The next time you change a bike tire, think about upgrading your power as well. Scientists at MIT are testing a new power generation, storage and propulsion system known as the GreenWheel that will turn any pedal bicycle into an electric hog.
"Just take the wheel off, put a GreenWheel equipped wheel on in its place, plug it in and it should work just fine," said Ryan Chin, one of the GreenWheel designers. "The whole thing has been designed so all the parts except the throttle are enclosed in the wheel."
From the outside, the GreenWheel has the radius of a small dinner plate and is about 2 inches thick. Inside the aluminum frame sits the three major GreenWheel components: an electric generator, batteries and an electric motor.
For now, installing GreenWheel on your own does require a moderate level of technical knowledge or a trip to a bike shop. The GreenWheel can be installed on any bike frame or wheel size, but the original spokes have to be replaced with shorter spokes. Michael Chia-Liang Lin, a master's student at MIT developing the GreenWheel, called his parents in Taiwan, who own a bike shop, to figure out how to respoke the wheel.
Under its current configuration, a bike powered solely by a single GreenWheel (front, rear or both wheel can be equipped with a GreenWheel) has an estimated range of 25 miles. Pedaling the bike doubles the range under electric power, provided the rider isn't traveling at the nearly top speed of 30 miles an hour. The bike can be charged by pedaling or by plugging it into the electric grid.
A GreenWheel equipped bike is a smooth ride, as Discovery News found out during a recent afternoon test ride around MIT's campus. Turning the handle mounted throttle, like any motorcycle, just a few small degrees produces a noticeable increase in power and a light electric hum. The handle-mounted throttle is connected wirelessly to the electric motor in the wheel.
The GreenWheel is also durable. The team estimates its range at 40,000 miles, or about eight years work of travel at an estimated 20 miles per business day.
"You'll have to replace the bike before you replace the batteries," Lin told Discovery News.
By this spring the GreenWheel team hopes to pass out more than a dozen different GreenWheel configurations to both hard-core bike messenger types and novice riders.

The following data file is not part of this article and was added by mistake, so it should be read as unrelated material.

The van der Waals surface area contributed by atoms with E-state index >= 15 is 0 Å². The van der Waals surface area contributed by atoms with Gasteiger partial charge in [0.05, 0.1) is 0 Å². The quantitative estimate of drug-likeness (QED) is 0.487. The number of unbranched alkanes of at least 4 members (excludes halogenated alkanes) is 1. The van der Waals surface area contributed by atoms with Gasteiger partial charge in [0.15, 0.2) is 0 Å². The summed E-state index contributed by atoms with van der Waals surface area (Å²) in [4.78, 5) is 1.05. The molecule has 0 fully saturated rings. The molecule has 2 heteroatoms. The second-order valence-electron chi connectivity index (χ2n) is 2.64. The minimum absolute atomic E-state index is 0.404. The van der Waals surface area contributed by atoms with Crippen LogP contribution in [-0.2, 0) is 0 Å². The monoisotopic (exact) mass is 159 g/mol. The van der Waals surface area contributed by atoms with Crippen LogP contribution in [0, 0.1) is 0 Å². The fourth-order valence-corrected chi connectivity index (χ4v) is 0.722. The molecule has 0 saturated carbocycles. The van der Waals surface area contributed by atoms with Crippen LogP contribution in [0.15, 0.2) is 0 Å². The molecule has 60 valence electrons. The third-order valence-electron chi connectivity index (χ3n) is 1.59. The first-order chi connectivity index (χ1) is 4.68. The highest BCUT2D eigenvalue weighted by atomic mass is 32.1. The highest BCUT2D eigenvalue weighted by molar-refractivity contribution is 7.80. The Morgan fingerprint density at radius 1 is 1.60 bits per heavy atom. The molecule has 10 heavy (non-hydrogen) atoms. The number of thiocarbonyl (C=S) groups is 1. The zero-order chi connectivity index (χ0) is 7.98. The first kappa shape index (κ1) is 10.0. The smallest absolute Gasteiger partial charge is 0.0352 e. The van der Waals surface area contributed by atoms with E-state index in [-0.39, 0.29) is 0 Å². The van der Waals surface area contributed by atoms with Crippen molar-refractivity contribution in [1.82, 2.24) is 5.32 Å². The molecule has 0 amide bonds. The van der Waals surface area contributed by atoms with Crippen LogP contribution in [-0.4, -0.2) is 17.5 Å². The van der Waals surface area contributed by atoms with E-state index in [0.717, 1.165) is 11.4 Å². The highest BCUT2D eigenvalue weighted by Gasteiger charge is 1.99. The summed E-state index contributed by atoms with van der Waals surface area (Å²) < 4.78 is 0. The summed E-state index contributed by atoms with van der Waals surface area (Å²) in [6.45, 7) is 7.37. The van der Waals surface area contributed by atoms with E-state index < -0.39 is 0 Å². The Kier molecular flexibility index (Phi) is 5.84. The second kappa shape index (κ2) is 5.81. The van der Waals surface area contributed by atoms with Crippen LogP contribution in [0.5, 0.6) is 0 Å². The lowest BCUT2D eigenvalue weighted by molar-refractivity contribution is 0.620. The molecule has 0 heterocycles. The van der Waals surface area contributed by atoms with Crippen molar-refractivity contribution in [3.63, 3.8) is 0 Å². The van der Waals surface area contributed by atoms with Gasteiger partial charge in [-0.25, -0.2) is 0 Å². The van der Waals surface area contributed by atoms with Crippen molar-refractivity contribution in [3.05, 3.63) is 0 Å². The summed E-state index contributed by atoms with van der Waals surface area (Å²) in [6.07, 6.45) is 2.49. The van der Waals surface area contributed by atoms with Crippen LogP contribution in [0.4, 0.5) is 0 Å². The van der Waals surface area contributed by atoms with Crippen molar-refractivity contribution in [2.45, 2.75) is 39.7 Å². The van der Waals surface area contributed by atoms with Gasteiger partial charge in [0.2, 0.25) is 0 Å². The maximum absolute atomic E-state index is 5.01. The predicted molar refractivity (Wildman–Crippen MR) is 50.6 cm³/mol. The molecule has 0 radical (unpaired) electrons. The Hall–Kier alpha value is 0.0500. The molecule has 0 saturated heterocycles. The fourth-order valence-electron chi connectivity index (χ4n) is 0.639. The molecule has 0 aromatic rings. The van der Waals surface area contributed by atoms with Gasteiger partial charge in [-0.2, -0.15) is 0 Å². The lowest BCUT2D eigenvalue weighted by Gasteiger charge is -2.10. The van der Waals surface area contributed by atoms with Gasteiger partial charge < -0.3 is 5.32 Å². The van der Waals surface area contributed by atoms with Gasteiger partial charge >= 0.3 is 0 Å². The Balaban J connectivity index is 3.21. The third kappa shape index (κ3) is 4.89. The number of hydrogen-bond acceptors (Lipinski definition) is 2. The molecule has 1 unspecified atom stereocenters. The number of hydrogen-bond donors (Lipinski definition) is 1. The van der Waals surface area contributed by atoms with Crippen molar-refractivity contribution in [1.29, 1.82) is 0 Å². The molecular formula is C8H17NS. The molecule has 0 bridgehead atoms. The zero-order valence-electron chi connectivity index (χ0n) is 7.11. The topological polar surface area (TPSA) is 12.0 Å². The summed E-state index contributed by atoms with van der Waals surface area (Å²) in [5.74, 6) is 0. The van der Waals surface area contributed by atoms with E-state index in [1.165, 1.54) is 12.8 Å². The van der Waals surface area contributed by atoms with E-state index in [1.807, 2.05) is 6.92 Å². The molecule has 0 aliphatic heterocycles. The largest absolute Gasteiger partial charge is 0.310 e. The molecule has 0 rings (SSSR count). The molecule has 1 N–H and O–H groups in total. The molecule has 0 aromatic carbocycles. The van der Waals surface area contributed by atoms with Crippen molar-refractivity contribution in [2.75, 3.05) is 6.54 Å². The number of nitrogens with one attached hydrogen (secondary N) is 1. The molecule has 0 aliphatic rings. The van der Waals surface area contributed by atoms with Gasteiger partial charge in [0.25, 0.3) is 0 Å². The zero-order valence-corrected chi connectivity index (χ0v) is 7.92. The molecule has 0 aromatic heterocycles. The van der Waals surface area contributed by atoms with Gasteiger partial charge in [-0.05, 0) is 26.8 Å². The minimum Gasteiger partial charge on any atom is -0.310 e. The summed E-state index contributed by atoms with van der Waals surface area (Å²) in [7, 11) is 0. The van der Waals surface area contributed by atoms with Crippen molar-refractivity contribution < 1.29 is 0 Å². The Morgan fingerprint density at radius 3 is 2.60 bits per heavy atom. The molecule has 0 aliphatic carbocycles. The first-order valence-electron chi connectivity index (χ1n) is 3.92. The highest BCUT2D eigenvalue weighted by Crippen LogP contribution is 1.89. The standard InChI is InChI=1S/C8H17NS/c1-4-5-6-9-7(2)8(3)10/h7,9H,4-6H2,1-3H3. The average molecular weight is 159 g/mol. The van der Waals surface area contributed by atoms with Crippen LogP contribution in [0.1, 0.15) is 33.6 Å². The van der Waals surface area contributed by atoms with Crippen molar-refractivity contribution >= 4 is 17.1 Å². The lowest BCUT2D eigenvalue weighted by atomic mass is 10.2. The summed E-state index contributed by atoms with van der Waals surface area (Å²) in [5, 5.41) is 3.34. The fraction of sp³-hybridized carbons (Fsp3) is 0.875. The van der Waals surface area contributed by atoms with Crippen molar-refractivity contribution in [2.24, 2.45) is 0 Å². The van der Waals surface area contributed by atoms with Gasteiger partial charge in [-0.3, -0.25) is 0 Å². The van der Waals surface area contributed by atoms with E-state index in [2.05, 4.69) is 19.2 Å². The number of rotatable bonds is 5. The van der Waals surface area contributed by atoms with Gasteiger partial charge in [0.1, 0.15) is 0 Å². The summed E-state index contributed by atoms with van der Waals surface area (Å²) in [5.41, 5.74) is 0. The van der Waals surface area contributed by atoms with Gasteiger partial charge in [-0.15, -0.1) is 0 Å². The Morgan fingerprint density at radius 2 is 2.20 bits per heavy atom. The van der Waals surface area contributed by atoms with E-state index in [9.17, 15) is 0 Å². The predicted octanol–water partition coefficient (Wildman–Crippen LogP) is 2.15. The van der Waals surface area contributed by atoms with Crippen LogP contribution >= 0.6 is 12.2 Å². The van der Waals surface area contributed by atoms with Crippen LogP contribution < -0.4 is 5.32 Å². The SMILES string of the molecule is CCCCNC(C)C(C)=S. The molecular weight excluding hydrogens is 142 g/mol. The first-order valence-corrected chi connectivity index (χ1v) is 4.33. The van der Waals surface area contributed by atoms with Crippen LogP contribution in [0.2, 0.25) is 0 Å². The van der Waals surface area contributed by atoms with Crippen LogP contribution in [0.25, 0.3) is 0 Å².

Once the optimal configuration of power, speed and cost is determined the team hopes to begin large scale production.
Copenhagen and South Africa, in preparation for the 2010 World Cup, have already expressed interest in adding GreenWheel-equipped bikes to their public transportation systems. The rough idea right now is to follow a popular bike share program in Paris. Subsidized by advertising revenue and an annual subscription, the first 30 minutes are free, and any time after that incurs a small fee.
The Paris program has been widely viewed as a success, one which Copenhagen hopes to build on. By getting people out of cars and onto bikes or public transportation, city planners and GreenWheel designers hope to reduce the use of fossil fuels and carbon emissions.
Besides cutting carbon emissions, the GreenWheel is also made from environmentally friendly processes by companies like A123 Systems, which manufactures the lithium ion batteries used in the GreenWheel.
Other systems exist to convert pedal bikes to electric scooters, but they typically have heavier and more environmentally destructive lead based batteries. While an exact cost hasn't been nailed down yet, Chin expects a privately purchased GreenWheel to cost several hundred dollars.
Other electric bike converters cost up to $1,200 and require running wires to and from motor to battery to handlebar throttle. Since batteries, generator and motor are all one part connected to the throttle by Bluetooth technology, installation is also easier than existing conversion kits.
The GreenWheel is an offshoot of another MIT project the team members are part of, known as SmartCities. SmartCities hopes to expand the range and ease of public and private transportation. The GreenWheel is the latest addition to SmartCities line of vehicles, which also includes an electric scooter and a stackable electric car.
Rod Sadowski of the Active Transportation Alliance thinks the GreenWheel could encourage some individuals to ditch the car and take up commuter biking, but doesn't think that technological fixes are the answer to transportation problems.
"The biggest barrier to people getting out of cars and riding is that they don't feel safe," said Sadowski. "As a society we need to place a stronger focus on creating laws to stop incidents from occurring and on upgrading infrastructure to make every road bike-friendly."